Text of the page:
Battlefield Earth: the Scientologist nanar who wanted to dethrone Star Wars and Dune

Battlefield Earth: the Scientologist nanar who wanted to dethrone Star Wars and Dune

Between its gamy Scientologist origins and its chaotic production, a look back at the happy nanar Battlefield Earth with John Travolta.

Often considered as one of the worst movies ever made, Battlefield Earthaka earth battlefield, proves that sometimes karma has a certain sense of humor. Originally, this competition nanar is a science fiction novel by L. Ron Hubbard, the founder of Scientology.

Already, we know that we will pay a slice. In the year 3000, Earth is a field of ruins where humanity has returned to a savage state (either Hubbard is a visionary or he saw The Planet of the Apes… You choose). A thousand years ago, the alien race Psychlo invaded the planet, and spread the horrible fashion of dreadlocks on all species that had the misfortune to survive mass extinction. Obviously, the resistance is born the day when Jonnie Goodboy Tyler, a young hunter, develops a new (and superior) intelligence in contact with the Psychlos who reduced him to slavery.

A certain idea of ​​Scientology

Blade Boomer

As we can guess from this collection of rubbish and badly arranged shots, Battlefield Earth brings to the screen, through its hero, a lot of the precepts of Tom Cruise’s favorite sect. Man is invited to a spiritual awakening that would allow him to transcend himself and become the chosen one of a humanity in perdition, no doubt to better cling to planes in full flight or to jump on a motorcycle from a cliff.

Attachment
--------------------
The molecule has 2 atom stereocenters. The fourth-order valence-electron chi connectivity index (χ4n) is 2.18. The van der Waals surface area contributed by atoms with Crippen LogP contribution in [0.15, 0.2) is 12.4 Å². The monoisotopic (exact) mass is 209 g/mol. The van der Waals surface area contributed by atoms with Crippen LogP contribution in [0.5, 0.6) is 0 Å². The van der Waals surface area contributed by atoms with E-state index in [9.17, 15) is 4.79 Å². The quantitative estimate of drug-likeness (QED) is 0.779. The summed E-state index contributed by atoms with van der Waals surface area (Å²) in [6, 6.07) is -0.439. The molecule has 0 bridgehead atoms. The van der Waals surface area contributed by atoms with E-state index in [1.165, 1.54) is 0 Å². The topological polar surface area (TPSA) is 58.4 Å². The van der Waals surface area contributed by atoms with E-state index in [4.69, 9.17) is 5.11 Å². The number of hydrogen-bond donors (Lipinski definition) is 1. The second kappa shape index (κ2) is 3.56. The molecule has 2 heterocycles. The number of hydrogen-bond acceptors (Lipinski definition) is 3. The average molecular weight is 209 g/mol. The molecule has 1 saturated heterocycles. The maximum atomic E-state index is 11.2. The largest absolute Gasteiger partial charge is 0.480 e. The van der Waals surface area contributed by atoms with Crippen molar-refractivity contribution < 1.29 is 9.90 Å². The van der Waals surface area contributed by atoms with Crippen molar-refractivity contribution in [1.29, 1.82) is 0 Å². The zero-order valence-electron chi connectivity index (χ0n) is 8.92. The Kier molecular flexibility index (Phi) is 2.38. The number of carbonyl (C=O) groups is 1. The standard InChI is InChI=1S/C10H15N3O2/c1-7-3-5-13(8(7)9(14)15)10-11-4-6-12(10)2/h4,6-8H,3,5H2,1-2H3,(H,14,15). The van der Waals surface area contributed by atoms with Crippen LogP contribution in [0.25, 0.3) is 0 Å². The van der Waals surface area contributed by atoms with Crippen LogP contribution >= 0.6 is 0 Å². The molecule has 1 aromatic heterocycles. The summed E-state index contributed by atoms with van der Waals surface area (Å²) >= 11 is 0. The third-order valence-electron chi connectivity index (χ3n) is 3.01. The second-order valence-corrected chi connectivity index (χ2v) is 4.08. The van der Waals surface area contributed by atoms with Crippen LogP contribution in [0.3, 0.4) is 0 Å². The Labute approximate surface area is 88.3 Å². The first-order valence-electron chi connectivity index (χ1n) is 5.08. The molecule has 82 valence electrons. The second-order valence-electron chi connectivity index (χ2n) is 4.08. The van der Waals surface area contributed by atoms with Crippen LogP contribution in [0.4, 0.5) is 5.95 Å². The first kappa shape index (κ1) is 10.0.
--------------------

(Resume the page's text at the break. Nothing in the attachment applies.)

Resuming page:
Released in 1982, the book Battlefield Earth immediately led L. Ron Hubbard to consider an adaptation, but it was not until 2000 that the project finally hit the screens, well after the guru’s death in 1986. Estimated at a substantial budget of 44 million dollarsthe feature film is from the start thought of as the start of a trilogy capable of competing with the greatest space operas (The Phantom Menace coming in addition to experiencing a resounding success).

But the power of “religion” (in big quotes) is not everything, and Battlefield Earth turns into a necessarily jubilant mega-crash (28 million dollars in worldwide receipts), no doubt because it was convinced of being a great messianic film as relevant as the scam it promotes.

Battlefield Earth - Battlefield Earth: photo, Barry PepperNot Tom Cruise

Like many others before us, we could dwell on the final result, the ridiculousness of the scenario is equaled only by that of its staging, entrusted to the poor Roger Christian. For someone who started his career as the artistic director ofAlien, the eighth passengerand as second unit director on The Phantom Menaceit stings a bit.

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